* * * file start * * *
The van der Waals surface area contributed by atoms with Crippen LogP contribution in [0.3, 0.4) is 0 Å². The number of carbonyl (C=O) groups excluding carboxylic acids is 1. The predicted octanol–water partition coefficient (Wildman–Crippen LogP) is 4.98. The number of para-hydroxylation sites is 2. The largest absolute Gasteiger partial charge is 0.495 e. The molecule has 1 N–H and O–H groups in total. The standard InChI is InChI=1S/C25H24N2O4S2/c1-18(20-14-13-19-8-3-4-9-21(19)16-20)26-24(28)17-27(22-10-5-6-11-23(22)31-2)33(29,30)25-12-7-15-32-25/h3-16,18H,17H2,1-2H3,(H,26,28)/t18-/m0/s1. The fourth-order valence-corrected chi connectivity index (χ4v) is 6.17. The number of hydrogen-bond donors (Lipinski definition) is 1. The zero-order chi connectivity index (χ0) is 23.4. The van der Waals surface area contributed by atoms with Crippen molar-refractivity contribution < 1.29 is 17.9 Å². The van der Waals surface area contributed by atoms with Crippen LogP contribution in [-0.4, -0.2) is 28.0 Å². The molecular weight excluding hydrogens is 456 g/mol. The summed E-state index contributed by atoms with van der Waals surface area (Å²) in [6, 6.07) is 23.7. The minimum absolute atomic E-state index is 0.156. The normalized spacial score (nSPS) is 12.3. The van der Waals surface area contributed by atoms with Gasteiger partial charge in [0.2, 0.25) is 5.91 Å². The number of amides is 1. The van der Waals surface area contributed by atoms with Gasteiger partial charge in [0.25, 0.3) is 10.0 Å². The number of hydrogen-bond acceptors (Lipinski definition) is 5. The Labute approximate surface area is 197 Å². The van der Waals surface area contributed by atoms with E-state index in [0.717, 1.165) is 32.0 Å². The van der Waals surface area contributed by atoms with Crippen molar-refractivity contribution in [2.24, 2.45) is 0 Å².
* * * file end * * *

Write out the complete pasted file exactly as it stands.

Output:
The van der Waals surface area contributed by atoms with Crippen LogP contribution in [0.3, 0.4) is 0 Å². The number of carbonyl (C=O) groups excluding carboxylic acids is 1. The predicted octanol–water partition coefficient (Wildman–Crippen LogP) is 4.98. The number of para-hydroxylation sites is 2. The largest absolute Gasteiger partial charge is 0.495 e. The molecule has 1 N–H and O–H groups in total. The standard InChI is InChI=1S/C25H24N2O4S2/c1-18(20-14-13-19-8-3-4-9-21(19)16-20)26-24(28)17-27(22-10-5-6-11-23(22)31-2)33(29,30)25-12-7-15-32-25/h3-16,18H,17H2,1-2H3,(H,26,28)/t18-/m0/s1. The fourth-order valence-corrected chi connectivity index (χ4v) is 6.17. The number of hydrogen-bond donors (Lipinski definition) is 1. The zero-order chi connectivity index (χ0) is 23.4. The van der Waals surface area contributed by atoms with Crippen molar-refractivity contribution < 1.29 is 17.9 Å². The van der Waals surface area contributed by atoms with Crippen LogP contribution in [-0.4, -0.2) is 28.0 Å². The molecular weight excluding hydrogens is 456 g/mol. The summed E-state index contributed by atoms with van der Waals surface area (Å²) in [6, 6.07) is 23.7. The minimum absolute atomic E-state index is 0.156. The normalized spacial score (nSPS) is 12.3. The van der Waals surface area contributed by atoms with Gasteiger partial charge in [0.2, 0.25) is 5.91 Å². The number of amides is 1. The van der Waals surface area contributed by atoms with Gasteiger partial charge in [0.25, 0.3) is 10.0 Å². The number of hydrogen-bond acceptors (Lipinski definition) is 5. The Labute approximate surface area is 197 Å². The van der Waals surface area contributed by atoms with E-state index in [0.717, 1.165) is 32.0 Å². The van der Waals surface area contributed by atoms with Crippen molar-refractivity contribution in [2.24, 2.45) is 0 Å².